I’m not implying the 30 percent increase in the average price of a used car is a direct result of the Obama administration’s Cash-for-Clunkers program, but it certainly is a factor, and nobody is mentioning it.
I’ve heard a few stories about used car prices the past day or so and the Associated Press is reporting prices are at their highest in 16 years.
People are holding on to cars and trucks for about a year longer than they did before the recession, which has created a tight supply of used vehicles. So few are on the market that prices have risen to their highest level in at least 16 years.
Dealers are paying an average of $11,660 for a used car or truck, up almost 30 percent since December 2008.
The recession is a factor, inflation and the change in the value of the dollar is a factor. Owners holding on to their cars an extra 9.5 months is a factor, but that may not be a direct result of the economy.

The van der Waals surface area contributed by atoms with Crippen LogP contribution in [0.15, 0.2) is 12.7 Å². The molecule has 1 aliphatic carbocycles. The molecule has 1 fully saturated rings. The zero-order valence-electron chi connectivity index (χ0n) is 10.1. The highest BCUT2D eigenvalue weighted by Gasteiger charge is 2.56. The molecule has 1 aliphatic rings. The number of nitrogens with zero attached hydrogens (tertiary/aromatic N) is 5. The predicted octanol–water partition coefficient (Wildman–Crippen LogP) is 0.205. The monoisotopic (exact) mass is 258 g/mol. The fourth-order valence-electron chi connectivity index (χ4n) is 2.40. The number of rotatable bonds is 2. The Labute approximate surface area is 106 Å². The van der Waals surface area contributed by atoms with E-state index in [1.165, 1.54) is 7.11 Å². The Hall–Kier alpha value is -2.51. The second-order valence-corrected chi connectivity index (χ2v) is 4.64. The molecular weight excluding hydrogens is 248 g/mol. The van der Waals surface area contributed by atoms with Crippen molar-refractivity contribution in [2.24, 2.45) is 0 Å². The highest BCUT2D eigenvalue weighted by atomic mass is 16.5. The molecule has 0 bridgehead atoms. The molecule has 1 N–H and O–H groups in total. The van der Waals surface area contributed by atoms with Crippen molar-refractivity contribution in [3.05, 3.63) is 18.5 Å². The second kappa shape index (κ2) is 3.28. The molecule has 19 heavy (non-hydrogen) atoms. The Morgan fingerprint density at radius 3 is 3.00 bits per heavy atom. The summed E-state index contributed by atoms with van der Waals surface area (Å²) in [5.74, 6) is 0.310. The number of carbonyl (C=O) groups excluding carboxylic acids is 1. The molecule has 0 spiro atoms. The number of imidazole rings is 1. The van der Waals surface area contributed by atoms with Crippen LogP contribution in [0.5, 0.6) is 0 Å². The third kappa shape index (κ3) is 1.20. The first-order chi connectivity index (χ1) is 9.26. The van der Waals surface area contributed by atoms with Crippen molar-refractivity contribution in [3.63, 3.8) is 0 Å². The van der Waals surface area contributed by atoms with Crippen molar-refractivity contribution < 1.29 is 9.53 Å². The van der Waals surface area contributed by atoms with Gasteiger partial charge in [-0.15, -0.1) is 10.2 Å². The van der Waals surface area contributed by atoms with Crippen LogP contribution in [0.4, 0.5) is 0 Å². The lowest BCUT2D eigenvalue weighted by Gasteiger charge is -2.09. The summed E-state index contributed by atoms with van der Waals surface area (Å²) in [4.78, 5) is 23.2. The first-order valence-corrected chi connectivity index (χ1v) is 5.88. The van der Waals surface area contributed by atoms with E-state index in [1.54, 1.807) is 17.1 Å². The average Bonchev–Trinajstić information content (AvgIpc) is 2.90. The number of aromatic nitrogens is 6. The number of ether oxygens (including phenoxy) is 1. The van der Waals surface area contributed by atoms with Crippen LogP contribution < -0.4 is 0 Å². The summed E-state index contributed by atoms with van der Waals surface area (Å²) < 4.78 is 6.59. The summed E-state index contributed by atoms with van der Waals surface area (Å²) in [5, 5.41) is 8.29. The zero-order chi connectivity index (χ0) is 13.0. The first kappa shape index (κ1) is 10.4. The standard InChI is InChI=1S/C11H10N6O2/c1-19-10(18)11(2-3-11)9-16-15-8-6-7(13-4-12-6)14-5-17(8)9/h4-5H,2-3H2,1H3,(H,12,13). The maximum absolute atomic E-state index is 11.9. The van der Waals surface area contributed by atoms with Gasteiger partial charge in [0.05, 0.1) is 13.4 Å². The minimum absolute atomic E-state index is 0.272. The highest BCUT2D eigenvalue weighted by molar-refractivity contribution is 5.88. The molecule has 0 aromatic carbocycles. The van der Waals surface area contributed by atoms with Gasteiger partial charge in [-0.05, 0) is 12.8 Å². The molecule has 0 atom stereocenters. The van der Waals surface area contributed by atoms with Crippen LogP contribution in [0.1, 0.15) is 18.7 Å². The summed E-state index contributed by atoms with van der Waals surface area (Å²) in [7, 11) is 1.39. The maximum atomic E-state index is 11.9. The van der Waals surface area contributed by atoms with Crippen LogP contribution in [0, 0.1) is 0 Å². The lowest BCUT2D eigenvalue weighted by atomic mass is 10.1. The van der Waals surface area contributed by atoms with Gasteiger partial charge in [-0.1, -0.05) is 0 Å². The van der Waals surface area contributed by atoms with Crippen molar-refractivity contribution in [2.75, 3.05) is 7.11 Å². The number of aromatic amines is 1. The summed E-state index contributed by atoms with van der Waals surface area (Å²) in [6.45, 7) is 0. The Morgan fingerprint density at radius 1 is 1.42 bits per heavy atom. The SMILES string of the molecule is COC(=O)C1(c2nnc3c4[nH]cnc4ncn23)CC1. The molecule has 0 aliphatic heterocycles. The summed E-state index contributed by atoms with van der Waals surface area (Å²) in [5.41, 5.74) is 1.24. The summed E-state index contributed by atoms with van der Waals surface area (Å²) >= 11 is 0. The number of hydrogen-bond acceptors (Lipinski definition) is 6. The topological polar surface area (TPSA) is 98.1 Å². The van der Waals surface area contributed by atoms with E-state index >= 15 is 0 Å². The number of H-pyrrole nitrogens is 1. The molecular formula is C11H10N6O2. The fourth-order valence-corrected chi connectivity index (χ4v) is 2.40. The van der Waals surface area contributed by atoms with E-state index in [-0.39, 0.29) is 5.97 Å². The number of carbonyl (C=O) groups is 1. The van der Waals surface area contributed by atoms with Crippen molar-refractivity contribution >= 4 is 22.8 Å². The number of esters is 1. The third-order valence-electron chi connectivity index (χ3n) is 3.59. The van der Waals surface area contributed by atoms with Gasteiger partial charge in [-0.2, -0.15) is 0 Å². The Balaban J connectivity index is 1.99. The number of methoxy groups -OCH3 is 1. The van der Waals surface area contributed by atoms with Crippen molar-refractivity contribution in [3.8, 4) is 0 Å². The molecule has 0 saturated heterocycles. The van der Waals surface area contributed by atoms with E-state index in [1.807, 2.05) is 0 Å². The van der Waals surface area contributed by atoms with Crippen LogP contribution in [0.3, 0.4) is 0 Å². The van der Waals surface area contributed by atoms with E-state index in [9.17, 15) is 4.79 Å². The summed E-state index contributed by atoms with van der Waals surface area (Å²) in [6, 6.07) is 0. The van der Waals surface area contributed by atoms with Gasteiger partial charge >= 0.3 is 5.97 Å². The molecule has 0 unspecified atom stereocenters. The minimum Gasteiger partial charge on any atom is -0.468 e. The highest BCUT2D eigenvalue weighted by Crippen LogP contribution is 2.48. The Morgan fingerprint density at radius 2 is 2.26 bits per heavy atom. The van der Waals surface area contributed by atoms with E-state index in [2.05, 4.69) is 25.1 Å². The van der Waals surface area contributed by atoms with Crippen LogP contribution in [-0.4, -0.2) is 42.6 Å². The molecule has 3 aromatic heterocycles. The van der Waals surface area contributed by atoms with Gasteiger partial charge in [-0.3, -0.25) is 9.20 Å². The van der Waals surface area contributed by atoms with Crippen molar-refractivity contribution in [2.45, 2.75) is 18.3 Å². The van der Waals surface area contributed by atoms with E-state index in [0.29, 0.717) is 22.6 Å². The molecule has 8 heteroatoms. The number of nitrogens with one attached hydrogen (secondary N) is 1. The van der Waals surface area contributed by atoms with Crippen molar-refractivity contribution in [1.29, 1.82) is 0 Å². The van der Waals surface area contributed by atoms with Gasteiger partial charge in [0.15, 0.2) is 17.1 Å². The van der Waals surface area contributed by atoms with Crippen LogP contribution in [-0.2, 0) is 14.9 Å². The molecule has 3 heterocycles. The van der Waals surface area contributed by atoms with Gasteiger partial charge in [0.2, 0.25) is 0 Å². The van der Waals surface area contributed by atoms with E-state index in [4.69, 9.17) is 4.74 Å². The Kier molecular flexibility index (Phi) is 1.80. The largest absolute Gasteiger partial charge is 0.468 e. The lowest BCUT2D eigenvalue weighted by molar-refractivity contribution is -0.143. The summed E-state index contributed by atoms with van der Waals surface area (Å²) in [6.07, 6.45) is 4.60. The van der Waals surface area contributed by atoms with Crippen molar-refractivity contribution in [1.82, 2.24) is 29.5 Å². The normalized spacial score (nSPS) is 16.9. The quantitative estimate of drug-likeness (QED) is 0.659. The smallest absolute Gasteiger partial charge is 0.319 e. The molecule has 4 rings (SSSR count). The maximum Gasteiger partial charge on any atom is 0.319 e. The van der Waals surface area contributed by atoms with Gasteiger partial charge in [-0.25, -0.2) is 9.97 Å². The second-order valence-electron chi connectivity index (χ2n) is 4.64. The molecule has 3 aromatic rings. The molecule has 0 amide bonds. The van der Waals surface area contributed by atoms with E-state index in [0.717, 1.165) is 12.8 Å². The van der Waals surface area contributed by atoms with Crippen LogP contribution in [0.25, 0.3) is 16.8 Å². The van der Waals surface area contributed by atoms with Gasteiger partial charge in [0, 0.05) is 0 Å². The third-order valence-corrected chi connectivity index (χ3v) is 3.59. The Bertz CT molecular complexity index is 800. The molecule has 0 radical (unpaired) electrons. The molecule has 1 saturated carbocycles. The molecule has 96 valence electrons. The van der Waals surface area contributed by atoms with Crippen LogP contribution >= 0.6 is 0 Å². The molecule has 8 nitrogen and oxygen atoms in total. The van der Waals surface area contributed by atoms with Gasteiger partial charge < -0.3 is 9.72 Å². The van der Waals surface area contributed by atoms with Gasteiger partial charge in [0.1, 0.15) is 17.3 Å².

Why are these reports – and I’ve seen a few – mentioning Cash-for-Clunkers? The 2009 program took almost $3 billion of inventory off the market completely. That was about 700,000 cars and certainly that has to be a factor in the 30 percent price jump since late 2008.
I’ve looked for information on what happened to the used car parts market after Cash-for-Clunkers, but did not find anything. I’m willing to bet the cost of used parts for many of the cars that were destroyed has gone up quite a bit too.
So much for recycling.
Who does this hurt the most?